On a team level, ZiPS comes in with Harper as roughly a three-and-a-half to four win upgrade for the Philadelphia Phillies in 2019. These wins are very likely of the high-leverage variety given the dynamics of the NL East. Right now on the FanGraphs Depth Charts, which don’t (yet) reflect the effects of the Bryce Harper signing, four of the NL East’s five teams project to win between 83-90 games. The Phillies aren’t adding generic wins; they’re adding wins that, especially in 2019, will very likely play a large part in determining the team’s fate. Teams will (and should) pay a lot more for win 85 than win 65 or win 105, and the Phillies are almost certainly cognizant of that.
To get a better look at the 2019 odds, I’m using the ZiPS simulator, with the up-to-date ZiPS projections and default depth charts reflecting those on FanGraphs. (As an aside, since I’m in charge of maintaining the depth charts now, you’ll tend to see more agreement between the FanGraphs standings and the canon-ZiPS standings from here on out.) First off, let’s check out the divisional standings as of this morning.
|Team||W||L||GB||PCT||DIV%||WC%||PLAYOFF%||WS WIN%||#1 PICK|
|New York Mets||83||79||6||.512||12.8%||18.3%||31.2%||1.9%||0.0%|
The first thing you may notice is that the win totals for all the teams are a few less than you would have thought from the rough WARtoons that went up with the team-by-team projections. And you’d be noticing correctly! Once the teams are in the simulation and the game-by-game schedule is played out, one that reflects the challenges of the NL East with four playoff-realistic contenders, everybody beats each other up and loses a few games that they wouldn’t if each played in a league-average division.
Washington is projected as the favorite, but isn’t an overwhelming one, and all four contenders were somewhere between 1-in-3 and 2-in-3 to make the playoffs, or thereabouts. But what happens if we add Bryce Harper to the mix?
|Team||W||L||GB||PCT||DIV%||WC%||PLAYOFF%||WS WIN%||#1 PICK|
|New York Mets||83||79||6||.512||9.6%||17.1%||26.7%||1.5%||0.0%|
With just a hair under four wins, his addition is enough to double the Phillies divisional probability, adding nearly a fifth of a divisional title and a quarter of a playoff spot. While these changes may sound underwhelming without anything to compare them against, that’s nearly the realistic ceiling of what any team can add to their playoff hopes with one big score while playing in a competitive division. There’s no Tom Brady or LeBron James of baseball, and even Mike Trout can’t carry a team like a top basketball player or quarterback can. It’s part of the reason that there’s no realistic change to the collective bargaining agreement that will bring back big contracts for Adam Joneses or Curtis Granderson; teams are simply too aware of the fact that role players play a relatively small part in the eventual success of their teams.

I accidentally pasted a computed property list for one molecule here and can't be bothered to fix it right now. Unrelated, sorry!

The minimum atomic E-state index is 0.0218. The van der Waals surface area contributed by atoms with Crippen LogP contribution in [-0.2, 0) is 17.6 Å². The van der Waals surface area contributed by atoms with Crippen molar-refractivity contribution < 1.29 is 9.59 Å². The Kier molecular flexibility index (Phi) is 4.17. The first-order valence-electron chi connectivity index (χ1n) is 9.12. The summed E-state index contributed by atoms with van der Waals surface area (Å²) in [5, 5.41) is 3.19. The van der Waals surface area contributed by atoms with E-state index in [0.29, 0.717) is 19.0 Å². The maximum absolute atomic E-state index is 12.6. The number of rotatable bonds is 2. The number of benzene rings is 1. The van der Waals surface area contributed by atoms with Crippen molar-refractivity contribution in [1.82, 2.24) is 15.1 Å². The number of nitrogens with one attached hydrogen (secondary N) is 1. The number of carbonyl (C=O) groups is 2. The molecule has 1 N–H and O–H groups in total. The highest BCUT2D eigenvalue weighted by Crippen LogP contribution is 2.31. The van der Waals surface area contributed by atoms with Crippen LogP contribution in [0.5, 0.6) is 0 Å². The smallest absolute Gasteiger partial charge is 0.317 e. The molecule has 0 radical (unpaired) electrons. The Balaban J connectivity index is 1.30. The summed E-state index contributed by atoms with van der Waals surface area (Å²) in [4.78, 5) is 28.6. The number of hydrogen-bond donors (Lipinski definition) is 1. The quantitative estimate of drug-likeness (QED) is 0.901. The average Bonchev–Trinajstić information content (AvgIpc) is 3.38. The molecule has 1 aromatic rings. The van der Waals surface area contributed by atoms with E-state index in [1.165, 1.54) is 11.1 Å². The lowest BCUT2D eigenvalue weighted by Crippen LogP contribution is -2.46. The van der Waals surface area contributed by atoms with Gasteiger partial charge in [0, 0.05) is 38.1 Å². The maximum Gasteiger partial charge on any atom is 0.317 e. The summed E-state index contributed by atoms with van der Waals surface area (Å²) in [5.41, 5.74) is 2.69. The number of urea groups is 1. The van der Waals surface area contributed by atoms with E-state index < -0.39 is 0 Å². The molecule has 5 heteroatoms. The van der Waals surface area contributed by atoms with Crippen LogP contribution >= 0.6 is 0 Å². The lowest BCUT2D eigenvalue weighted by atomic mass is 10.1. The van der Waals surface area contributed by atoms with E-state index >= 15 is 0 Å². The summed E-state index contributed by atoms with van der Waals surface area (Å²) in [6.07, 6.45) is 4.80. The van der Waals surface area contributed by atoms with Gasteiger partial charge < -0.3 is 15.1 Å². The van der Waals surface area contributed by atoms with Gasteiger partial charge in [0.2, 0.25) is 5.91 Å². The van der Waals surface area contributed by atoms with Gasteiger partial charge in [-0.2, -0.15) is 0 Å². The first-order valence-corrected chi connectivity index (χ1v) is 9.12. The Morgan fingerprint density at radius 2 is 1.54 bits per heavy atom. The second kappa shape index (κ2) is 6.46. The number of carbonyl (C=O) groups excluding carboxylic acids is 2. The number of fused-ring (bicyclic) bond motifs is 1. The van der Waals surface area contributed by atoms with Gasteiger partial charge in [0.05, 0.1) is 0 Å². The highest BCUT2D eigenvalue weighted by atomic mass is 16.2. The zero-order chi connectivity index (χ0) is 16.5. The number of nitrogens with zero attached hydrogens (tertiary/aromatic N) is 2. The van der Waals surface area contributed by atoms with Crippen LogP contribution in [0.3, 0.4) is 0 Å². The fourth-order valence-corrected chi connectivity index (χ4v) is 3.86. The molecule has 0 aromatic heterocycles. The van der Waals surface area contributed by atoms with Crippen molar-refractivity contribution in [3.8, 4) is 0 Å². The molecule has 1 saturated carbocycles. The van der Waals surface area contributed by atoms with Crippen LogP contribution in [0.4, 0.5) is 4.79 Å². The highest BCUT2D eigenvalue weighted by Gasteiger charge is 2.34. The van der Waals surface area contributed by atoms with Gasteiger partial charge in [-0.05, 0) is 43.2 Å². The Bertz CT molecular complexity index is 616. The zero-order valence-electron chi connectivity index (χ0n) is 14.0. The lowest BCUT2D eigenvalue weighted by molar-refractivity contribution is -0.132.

If the Phillies didn’t sign Bryce Harper, the “what-ifs?” surrounding this franchise would be a long-term theme, especially if the team didn’t eventually win a World Series championship with their current core. Landing Bryce Harper helps ensure that the Phillies are best able to make all this rebuilding actually matter in the end. And isn’t winning the whole point of rebuilding?
Dan Szymborski is a senior writer for FanGraphs and the developer of the ZiPS projection system. He was a writer for ESPN.com from 2010-2018, a regular guest on a number of radio shows and podcasts, and a voting BBWAA member. He also maintains a terrible Twitter account at @DSzymborski.